“They pushed me aside and threatened both of us to stay quiet if we wished to stay alive. Although the man who threatened us spoke in Sinhala, they conversed only in Tamil amongst themselves,” she added. “They tied my husband’s hands behind and beat him repeatedly when he tried to struggle. I pleaded with them to not hurt him but then they turned their wrath on me. One man came up to me and pushed me against the bed hitting my head against the bed head three times. Then they tied my hands”, Prema said. “My husband pleaded with them asking them not to hurt me because I was a heart patient,” Prema said tears rolling out of her eyes. The man had pushed her against the wall before dragging Piyasena away into the night.

“They even took my medicines,” she added. In a frenzy of fear Prema had struggled with the bonds that tied her down and then crawled into a newly-dug lavatory hole. “I spent the whole night in there pressed against the wall hoping that I would not be found. Late in the night I heard footsteps outside and saw torch lights being flashed,” she said. But Prema was not discovered and the following morning she escaped into a nearby thicket where she was discovered by a couple outside at about 10.30 am, and was admitted to hospital diagnosed with high pressure.

K.K. Priyantha Chandrasiri, the victim’s son says; “My brother died from an elephant attack. I have four sisters. There is nothing for us to do other than chena cultivation. Everyone is afraid to go to their fields after these incidents. If we miss the Maha season, we would be left paupers for another 6 months.” He was echoing a problem that has rendered most villagers helpless, since over 70% of them rely on chena cultivation or dairy farming to earn their livelihood. “The cows have been allowed to run astray because we are too afraid to go to their grazing grounds in Yodakandiya. If we don’t start planning before the rains, then the crop will be ruined. But we are too afraid to go into the jungle,” another villager said.

P.P.G Ariyalatha, the wife of the third victim N.H. Piyadasa, had also narrowly escaped death. “They banged on our door and asked in broken Sinhalese what our names were and whether we could give them some tea. Then they closed the door and flashed torches at our faces. One person came forward and pinned my hands down while another person tied my legs and gagged me with the cloth that was wrapped around my shoulders. Two others were beating my husband who was pleading with them to let me go. Then they covered my face with my husband’s shirt. Then everything went dark and they dragged him away,” she said, shuddering upon recalling the incident and the final screams of her husband that had resonated in her ears. Ariyalatha had untied herself after hours of struggling and crawled to the shack next door. “My neighbours tried calling my son and then he had tried to contact the police. The Tissamaharama Police number had not responded for a long time and then when it was finally connected they had scolded him in filth and said that he was trying to mislead the police. Then we called an army mobile unit that had patrolled the area a few days ago and they are the only ones who came,” she sighed.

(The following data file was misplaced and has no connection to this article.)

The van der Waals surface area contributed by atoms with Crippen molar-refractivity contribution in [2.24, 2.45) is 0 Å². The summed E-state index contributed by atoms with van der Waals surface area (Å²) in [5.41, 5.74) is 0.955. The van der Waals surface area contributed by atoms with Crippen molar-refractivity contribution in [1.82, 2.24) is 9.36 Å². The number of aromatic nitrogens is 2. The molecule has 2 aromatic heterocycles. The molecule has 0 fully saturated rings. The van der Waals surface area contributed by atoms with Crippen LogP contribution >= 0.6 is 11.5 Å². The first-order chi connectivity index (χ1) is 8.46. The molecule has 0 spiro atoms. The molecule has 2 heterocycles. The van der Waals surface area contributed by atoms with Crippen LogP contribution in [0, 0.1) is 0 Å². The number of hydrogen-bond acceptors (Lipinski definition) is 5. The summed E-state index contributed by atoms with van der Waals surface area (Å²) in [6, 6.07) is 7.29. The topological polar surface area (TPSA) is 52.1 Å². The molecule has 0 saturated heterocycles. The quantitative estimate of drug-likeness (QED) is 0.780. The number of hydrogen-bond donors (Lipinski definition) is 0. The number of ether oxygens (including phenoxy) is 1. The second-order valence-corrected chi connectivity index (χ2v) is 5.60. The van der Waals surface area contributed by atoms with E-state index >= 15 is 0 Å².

Responding to allegations by the villagers about the lackluster response of the Police SI Kulawardena said “it is difficult to please everyone. Sometimes the police work overnight and then they are also edgy.” The Tissamaharama Police conducted a series of awareness programmes for the civilians residing in the villages bordering the Yala Wildlife Sanctuary. The Daily Mirror witnessed one such session at the Ranminithenne Primary School on November 7. A fact which came to light was the impracticality of the ‘practical’ measures proposed by the Police in times of danger.

Here’s how it went-: “If you see anyone suspicious start shouting! If you hear your neighbours shouting continue join in the screams. Catch any suspicious elements and hand them over to the police,” SI Kulawardena said. Then he immediately added that army personnel were roaming the area dressed as civilians and that the villagers had to be careful not to mistake them for suspicious elements. How the villagers can distinguish between the two remains unraveled.

The impracticality of some of these techniques was highlighted on that very same night when people acting on instructions of the Police to alert neighbours by shouting, roused their friends and relatives living in villages far from where the initial crime took place.

Face to face with the perpetrators-:

W.H. Bennet alias ‘Sudu Aiya’ rode his motorbike on October 30, at 6.00 am to the Badunuwewa thicket to visit his son-in-law Ajith Kumara and his brother Sisira Kumara. As he reached the herd of cows he had seen Ajith and his colleague Sarath Abeydheera being led away by an individual dressed in Army fatigues with their hands bound behind their backs. “They did not see me there and since that person was in an Army suit I didn’t interfere. Instead I started up my bike loudly, making some noise intentionally so I could catch their attention,” Bennet said recalling how his attempt failed. “I sped away to the Godekalapuwa Army camp situated about 12 Km away from the shack and reported the incident immediately,” Bennet said adding that although they noted down his complaint, the Police had come to record his statement two days later.The other eye witness, I.M. Kitchim, went to Badunuwewa to purchase cattle from those who were abducted. “We reached the place at about 9.30am and four men dressed in Army uniforms jumped out at us from the shrubbery. They told us to put our hands up, before we had a chance to escape”.